Why the Lame Duck Congress Must Extend Jobless Benefits for Hard-Hit Families but Not Tax Cuts for the Rich

America’s long-term unemployed — an estimated 4 million or more — constitute the single newest and biggest social problem facing America. 

Now their unemployment benefits are about to run out, and the lame-duck Congress may not have the votes to extend them. (You can forget about the next Congress.)

The long-term unemployed can’t get work because there are still five people needing work for every job opening. And the long-term jobless are often at the end of the job line: Either they don’t have the right skills or enough eduction, or have been out of work so long prospective employers are nervous about hiring them.

They’re also a big problem for the economy. Without enough money in their pockets, they and their families can’t pay their mortgages, which keeps fueling the mortgage crisis. Nor can they replace worn-out cars and clothing, or buy muchof anything else, which is a drag on the economy.

Republicans and many blue-dog Dems say we can’t afford another extension.

But these are many of the same people who say we should extend the Bush tax cuts for the wealthy for at least another two years.

Extending the Bush tax cuts for the top 1 percent would cost an estimated $120 billion over the next two years. That’s more than another unemployment benefit extension would cost.

The unemployed need the money. The rich don’t.

Moreover, the top 1 percent spends a small fraction of their income. That’s what it means to be rich — you already have most of what you want. So extending the Bush tax cut to them won’t stimulate the economy.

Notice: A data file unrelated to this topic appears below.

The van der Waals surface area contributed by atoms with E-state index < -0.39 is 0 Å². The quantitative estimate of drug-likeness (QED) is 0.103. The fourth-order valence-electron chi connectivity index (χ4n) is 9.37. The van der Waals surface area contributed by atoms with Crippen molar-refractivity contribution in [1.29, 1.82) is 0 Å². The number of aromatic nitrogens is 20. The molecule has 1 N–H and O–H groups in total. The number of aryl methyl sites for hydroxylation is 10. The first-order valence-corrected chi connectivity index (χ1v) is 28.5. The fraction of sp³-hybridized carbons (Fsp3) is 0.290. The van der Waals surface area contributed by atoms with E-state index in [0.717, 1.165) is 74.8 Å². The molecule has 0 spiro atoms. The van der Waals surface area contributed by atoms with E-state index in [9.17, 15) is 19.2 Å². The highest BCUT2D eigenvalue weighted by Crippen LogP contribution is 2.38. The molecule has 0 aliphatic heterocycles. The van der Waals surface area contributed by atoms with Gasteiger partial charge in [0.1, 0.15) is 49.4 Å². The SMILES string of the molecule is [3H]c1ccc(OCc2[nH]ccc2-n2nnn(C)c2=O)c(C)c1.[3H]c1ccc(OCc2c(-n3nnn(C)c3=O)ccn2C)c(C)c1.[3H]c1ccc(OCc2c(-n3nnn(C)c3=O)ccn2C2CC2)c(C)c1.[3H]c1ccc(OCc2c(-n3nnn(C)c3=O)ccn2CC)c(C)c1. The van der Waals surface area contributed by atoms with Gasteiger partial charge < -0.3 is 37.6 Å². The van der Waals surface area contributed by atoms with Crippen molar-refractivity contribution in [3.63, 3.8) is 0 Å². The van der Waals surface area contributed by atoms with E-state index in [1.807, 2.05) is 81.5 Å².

Yet people without jobs, and their families, are likely to spend every penny of unemployment benefits they receive. That will go back into the economy and save or create jobs.

A Labor Department report shows that for every $1 spent on unemployment insurance, $2 are spent in the economy. If you don’t believe the Labor Department, maybe you’ll believe Goldman Sachs analyst Alec Phillips, who estimates that if unemployment benefits are allowed to expire, the American economy would slow by a half a percent.

Republicans are still spouting nutty Social Darwinism. Cutting taxes on the rich is better than helping the unemployed, they say, because the rich will create jobs with their extra money while giving money to the unemployed reduces their desire to look for work.

Rubbish. The Bush tax cuts on the top never trickled down. Between 2002 and 2007 the median wage dropped, adjusted for inflation. And job growth was pathetic.

Jobless benefits don’t deter the unemployed from finding work. In most states, unemployment benefits are a fraction of former wages. And as long as unemployment remains sky-high, there are no jobs to be had anyway.

Besides, the economic downturn was hardly their fault. If anyone is to blame it’s the high-flyers on Wall Street who gambled away other people’s money, and the rich denizens of corporate executive suites who have sliced payrolls in order to show higher profits (and get more money from their stock options).